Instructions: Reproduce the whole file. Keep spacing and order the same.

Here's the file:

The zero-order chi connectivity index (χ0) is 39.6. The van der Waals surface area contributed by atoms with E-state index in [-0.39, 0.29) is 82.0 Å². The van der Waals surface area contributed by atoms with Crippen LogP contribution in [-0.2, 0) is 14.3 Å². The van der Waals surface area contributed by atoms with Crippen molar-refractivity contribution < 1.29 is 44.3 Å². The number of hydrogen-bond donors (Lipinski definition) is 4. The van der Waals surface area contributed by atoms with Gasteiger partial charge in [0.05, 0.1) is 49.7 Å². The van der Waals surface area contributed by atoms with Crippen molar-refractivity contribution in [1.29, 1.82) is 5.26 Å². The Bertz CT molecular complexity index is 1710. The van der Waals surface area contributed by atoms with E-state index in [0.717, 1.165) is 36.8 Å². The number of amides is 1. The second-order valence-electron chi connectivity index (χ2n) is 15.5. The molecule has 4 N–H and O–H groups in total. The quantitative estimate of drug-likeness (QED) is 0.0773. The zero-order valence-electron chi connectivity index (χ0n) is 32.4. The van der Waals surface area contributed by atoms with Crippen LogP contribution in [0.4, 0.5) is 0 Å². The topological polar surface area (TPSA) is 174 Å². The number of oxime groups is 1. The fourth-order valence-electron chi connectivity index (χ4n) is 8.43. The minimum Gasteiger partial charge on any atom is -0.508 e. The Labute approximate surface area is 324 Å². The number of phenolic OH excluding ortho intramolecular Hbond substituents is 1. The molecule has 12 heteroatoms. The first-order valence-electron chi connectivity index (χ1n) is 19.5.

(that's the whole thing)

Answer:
The zero-order chi connectivity index (χ0) is 39.6. The van der Waals surface area contributed by atoms with E-state index in [-0.39, 0.29) is 82.0 Å². The van der Waals surface area contributed by atoms with Crippen LogP contribution in [-0.2, 0) is 14.3 Å². The van der Waals surface area contributed by atoms with Crippen molar-refractivity contribution < 1.29 is 44.3 Å². The number of hydrogen-bond donors (Lipinski definition) is 4. The van der Waals surface area contributed by atoms with Gasteiger partial charge in [0.05, 0.1) is 49.7 Å². The van der Waals surface area contributed by atoms with Crippen molar-refractivity contribution in [1.29, 1.82) is 5.26 Å². The Bertz CT molecular complexity index is 1710. The van der Waals surface area contributed by atoms with E-state index in [0.717, 1.165) is 36.8 Å². The number of amides is 1. The second-order valence-electron chi connectivity index (χ2n) is 15.5. The molecule has 4 N–H and O–H groups in total. The quantitative estimate of drug-likeness (QED) is 0.0773. The zero-order valence-electron chi connectivity index (χ0n) is 32.4. The van der Waals surface area contributed by atoms with Crippen LogP contribution in [0.4, 0.5) is 0 Å². The topological polar surface area (TPSA) is 174 Å². The number of oxime groups is 1. The fourth-order valence-electron chi connectivity index (χ4n) is 8.43. The minimum Gasteiger partial charge on any atom is -0.508 e. The Labute approximate surface area is 324 Å². The number of phenolic OH excluding ortho intramolecular Hbond substituents is 1. The molecule has 12 heteroatoms. The first-order valence-electron chi connectivity index (χ1n) is 19.5.